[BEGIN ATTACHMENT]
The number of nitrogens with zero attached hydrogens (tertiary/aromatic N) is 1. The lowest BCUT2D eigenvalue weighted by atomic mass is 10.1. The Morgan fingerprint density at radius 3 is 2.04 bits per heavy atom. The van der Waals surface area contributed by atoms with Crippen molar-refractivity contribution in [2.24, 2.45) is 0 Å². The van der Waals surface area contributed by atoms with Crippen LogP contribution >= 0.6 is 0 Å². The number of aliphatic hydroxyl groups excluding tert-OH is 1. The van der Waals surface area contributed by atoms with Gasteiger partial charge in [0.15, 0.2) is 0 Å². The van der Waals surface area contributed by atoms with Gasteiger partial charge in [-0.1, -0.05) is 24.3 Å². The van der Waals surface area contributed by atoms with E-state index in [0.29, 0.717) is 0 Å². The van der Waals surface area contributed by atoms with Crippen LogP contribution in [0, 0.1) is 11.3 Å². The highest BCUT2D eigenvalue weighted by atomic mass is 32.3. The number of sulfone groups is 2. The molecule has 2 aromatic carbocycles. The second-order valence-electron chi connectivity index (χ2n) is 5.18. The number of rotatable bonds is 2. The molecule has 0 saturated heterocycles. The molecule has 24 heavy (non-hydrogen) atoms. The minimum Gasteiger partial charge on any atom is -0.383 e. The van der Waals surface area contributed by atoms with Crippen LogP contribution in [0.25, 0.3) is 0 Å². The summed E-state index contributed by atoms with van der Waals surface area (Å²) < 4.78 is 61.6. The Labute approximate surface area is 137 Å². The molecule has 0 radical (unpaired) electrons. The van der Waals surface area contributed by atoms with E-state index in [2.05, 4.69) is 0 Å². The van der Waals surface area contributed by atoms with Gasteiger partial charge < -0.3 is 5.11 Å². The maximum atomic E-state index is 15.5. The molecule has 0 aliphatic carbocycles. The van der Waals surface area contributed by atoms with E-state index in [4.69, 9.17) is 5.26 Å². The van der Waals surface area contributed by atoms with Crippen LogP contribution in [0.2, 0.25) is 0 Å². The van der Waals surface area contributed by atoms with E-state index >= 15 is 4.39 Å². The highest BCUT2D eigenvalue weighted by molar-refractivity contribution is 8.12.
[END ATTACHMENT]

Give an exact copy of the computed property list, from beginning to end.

The number of nitrogens with zero attached hydrogens (tertiary/aromatic N) is 1. The lowest BCUT2D eigenvalue weighted by atomic mass is 10.1. The Morgan fingerprint density at radius 3 is 2.04 bits per heavy atom. The van der Waals surface area contributed by atoms with Crippen molar-refractivity contribution in [2.24, 2.45) is 0 Å². The van der Waals surface area contributed by atoms with Crippen LogP contribution >= 0.6 is 0 Å². The number of aliphatic hydroxyl groups excluding tert-OH is 1. The van der Waals surface area contributed by atoms with Gasteiger partial charge in [0.15, 0.2) is 0 Å². The van der Waals surface area contributed by atoms with Gasteiger partial charge in [-0.1, -0.05) is 24.3 Å². The van der Waals surface area contributed by atoms with E-state index in [0.29, 0.717) is 0 Å². The van der Waals surface area contributed by atoms with Crippen LogP contribution in [0, 0.1) is 11.3 Å². The highest BCUT2D eigenvalue weighted by atomic mass is 32.3. The number of sulfone groups is 2. The molecule has 2 aromatic carbocycles. The second-order valence-electron chi connectivity index (χ2n) is 5.18. The number of rotatable bonds is 2. The molecule has 0 saturated heterocycles. The molecule has 24 heavy (non-hydrogen) atoms. The minimum Gasteiger partial charge on any atom is -0.383 e. The van der Waals surface area contributed by atoms with Crippen LogP contribution in [0.25, 0.3) is 0 Å². The summed E-state index contributed by atoms with van der Waals surface area (Å²) < 4.78 is 61.6. The Labute approximate surface area is 137 Å². The molecule has 0 radical (unpaired) electrons. The van der Waals surface area contributed by atoms with E-state index in [2.05, 4.69) is 0 Å². The van der Waals surface area contributed by atoms with Gasteiger partial charge < -0.3 is 5.11 Å². The maximum atomic E-state index is 15.5. The molecule has 0 aliphatic carbocycles. The van der Waals surface area contributed by atoms with E-state index in [4.69, 9.17) is 5.26 Å². The van der Waals surface area contributed by atoms with Crippen LogP contribution in [0.2, 0.25) is 0 Å². The van der Waals surface area contributed by atoms with E-state index >= 15 is 4.39 Å². The highest BCUT2D eigenvalue weighted by molar-refractivity contribution is 8.12.